And yet it is indeed complicated to identify the causes, the experiences that forge the spirit in people that moves them to act on behalf of their fellows.
Conscience and Courage: Rescuers of Jews During the Holocaust~ by Eva Fogelman (Anchor Books, Doubleday, New York, 1994)
For some further reading see:
The Courage to Care: Rescuers of Jews During the Holocaust ~ edited by Carol Rittner & Sondra Myers (New York University Press, 1999)
The Compassionate Instinct: The Science of Human Goodness ~ edited by Dacher Keltner, Jason Marsh, and Jeremy Adam Smith, (W.W. Norton & Company, New York & London, 2010)
What other resources exist in your own religious tradition that resist the lure of power? Have there been times in the history of your own community when it instead succumbed to the temptation? How can religious communities be encouraged to promote humanity and resist the corruption of power?
The very same experience can affect different people in different, even opposing, ways. One person experiences suffering and from undergoing that they emerge with a sense of identification with others in need, while another person takes from the same experience a drive to see to it that he or she is not alone in such indignities â€“ by feeling confirmed in what they have had to confront by seeing others likewise having to struggle and suffer!
Shimon ben Azzai - known simply as Ben Azzai, a teacher of the first third of the second century - during the Mishnaic period - in the Land of Israel - reflects his awareness of this disturbing alternative response to suffering - in his teaching:
'This is the book of the lineage of Adam - in the image of the Divine He made him - the human being' (Genesis 5:1) Ben Azzai has said: This is a great principle in the Torah, such that you not say, 'It being the case that I have been disgraced - let my fellow be disgraced with me. Since I have been accursed, let my fellow be accursed with me.' - But rather know! Who is it that you are disgracing? None other than the One of Whom it is said 'In the image of the Divine He made him' [ - It is the Divine Whom you disgrace - since your fellow, every fellow human being is in His image]!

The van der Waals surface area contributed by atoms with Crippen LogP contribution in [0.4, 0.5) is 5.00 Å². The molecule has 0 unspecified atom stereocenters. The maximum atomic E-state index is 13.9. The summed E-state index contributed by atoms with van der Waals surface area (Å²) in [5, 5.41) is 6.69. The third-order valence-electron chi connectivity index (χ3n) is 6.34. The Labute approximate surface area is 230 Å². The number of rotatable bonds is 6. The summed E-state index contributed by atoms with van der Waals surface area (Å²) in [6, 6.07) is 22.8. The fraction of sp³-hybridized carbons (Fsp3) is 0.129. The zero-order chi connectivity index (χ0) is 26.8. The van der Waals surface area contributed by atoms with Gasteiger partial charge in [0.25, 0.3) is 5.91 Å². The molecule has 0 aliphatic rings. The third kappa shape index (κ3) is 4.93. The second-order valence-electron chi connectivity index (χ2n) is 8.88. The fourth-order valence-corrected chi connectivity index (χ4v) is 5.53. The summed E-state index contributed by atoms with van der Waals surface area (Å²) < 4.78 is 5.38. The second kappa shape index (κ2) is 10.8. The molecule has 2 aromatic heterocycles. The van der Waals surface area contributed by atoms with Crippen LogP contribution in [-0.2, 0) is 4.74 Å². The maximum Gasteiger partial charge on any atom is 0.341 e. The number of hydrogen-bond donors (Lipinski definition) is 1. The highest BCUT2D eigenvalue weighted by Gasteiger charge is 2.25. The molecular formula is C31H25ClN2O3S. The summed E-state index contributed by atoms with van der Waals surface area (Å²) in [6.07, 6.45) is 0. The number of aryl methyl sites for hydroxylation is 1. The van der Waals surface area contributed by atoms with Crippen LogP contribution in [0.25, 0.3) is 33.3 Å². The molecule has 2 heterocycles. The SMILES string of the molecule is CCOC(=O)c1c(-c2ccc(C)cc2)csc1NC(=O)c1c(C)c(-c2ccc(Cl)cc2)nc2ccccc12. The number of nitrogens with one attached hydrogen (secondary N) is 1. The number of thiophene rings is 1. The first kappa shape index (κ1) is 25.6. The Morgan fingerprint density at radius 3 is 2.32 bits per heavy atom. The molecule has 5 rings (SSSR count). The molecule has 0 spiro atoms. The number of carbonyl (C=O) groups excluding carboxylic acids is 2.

Midrash Genesis Rabbah - section 24, passage 7/8
See if you can investigate what kind of experiences might contribute to the development of compassion and caring, identification and a sense of responsibility to help others who are in need. You might interview people in your community who are such activists. Also in books and in film, think of such defenders of human dignity - whether historical or storied - and see what experiences, influences, personal backgrounds might be identified as making the difference - as conditions that form the ethical conscience and the will to act upon it in one's actual lived life with others.
For more - see:
The Fragility of Goodness: Why Bulgaria's Jews Survived the Holocaust By Tzvetan Todorov (Princeton University Press, 1999). And see the film The Optimists: The Story of the Rescue of the Bulgarian Jews from the Holocaust - Information at http://www.theoptimists.com
A Conspiracy of Decency: The Rescue of the Danish Jews during World War II by Emmy Werner (Basic Books, 2004). And see the film The Power of Conscience: The Danish Resistance and the Rescue of the Jews
And see Lest Innocent Blood Be Shed: The Story of the Village of Le Chambon & How Goodness Happened There by Philip Hallie (Harper, 1985, 1994)
For the opposite - representative of the fate of the overwhelming majority of European Jewry under the Nazis and their more than willing collaborators, see the meticulous study - Neighbors: The Destruction of the Jewish Community in Jedwabne, Poland by Jan Gross
And yet despite widespread anti-Semitism in Poland before and during the Holocaust, many individual Poles saved their Jewish neighbors. Indeed, Poles constitute the largest national group within the Righteous Among the Nations recognized by Yad Vashem - Israel's Holocaust Memorial Museum. See the book They Were Just People: Stories of Rescue in Poland by Bill Tammeus & Rabbi Jacques Cukierkorn (University of Missouri Press, 2009)